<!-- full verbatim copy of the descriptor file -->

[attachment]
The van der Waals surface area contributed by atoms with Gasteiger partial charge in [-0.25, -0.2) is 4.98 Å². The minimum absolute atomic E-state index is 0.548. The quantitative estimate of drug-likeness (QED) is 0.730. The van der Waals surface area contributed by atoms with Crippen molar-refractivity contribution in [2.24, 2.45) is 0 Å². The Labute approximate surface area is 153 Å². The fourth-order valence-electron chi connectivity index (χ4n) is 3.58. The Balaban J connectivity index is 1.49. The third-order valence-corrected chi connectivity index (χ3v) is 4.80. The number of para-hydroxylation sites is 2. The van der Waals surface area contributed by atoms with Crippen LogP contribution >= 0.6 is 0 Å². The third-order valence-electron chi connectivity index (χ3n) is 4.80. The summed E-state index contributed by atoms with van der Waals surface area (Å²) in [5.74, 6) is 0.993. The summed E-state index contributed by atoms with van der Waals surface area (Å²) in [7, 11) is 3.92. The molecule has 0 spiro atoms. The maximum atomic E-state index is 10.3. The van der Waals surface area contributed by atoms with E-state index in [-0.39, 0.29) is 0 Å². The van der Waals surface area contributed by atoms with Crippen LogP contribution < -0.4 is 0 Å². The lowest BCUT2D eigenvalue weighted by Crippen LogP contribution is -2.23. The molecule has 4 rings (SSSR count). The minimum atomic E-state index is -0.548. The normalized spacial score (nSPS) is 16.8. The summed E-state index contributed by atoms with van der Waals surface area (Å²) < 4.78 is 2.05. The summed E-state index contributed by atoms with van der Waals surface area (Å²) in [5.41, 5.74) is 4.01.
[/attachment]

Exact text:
The van der Waals surface area contributed by atoms with Gasteiger partial charge in [-0.25, -0.2) is 4.98 Å². The minimum absolute atomic E-state index is 0.548. The quantitative estimate of drug-likeness (QED) is 0.730. The van der Waals surface area contributed by atoms with Crippen molar-refractivity contribution in [2.24, 2.45) is 0 Å². The Labute approximate surface area is 153 Å². The fourth-order valence-electron chi connectivity index (χ4n) is 3.58. The Balaban J connectivity index is 1.49. The third-order valence-corrected chi connectivity index (χ3v) is 4.80. The number of para-hydroxylation sites is 2. The van der Waals surface area contributed by atoms with Crippen LogP contribution >= 0.6 is 0 Å². The third-order valence-electron chi connectivity index (χ3n) is 4.80. The summed E-state index contributed by atoms with van der Waals surface area (Å²) in [5.74, 6) is 0.993. The summed E-state index contributed by atoms with van der Waals surface area (Å²) in [7, 11) is 3.92. The molecule has 0 spiro atoms. The maximum atomic E-state index is 10.3. The van der Waals surface area contributed by atoms with E-state index in [-0.39, 0.29) is 0 Å². The van der Waals surface area contributed by atoms with Crippen LogP contribution < -0.4 is 0 Å². The lowest BCUT2D eigenvalue weighted by Crippen LogP contribution is -2.23. The molecule has 4 rings (SSSR count). The minimum atomic E-state index is -0.548. The normalized spacial score (nSPS) is 16.8. The summed E-state index contributed by atoms with van der Waals surface area (Å²) < 4.78 is 2.05. The summed E-state index contributed by atoms with van der Waals surface area (Å²) in [5.41, 5.74) is 4.01.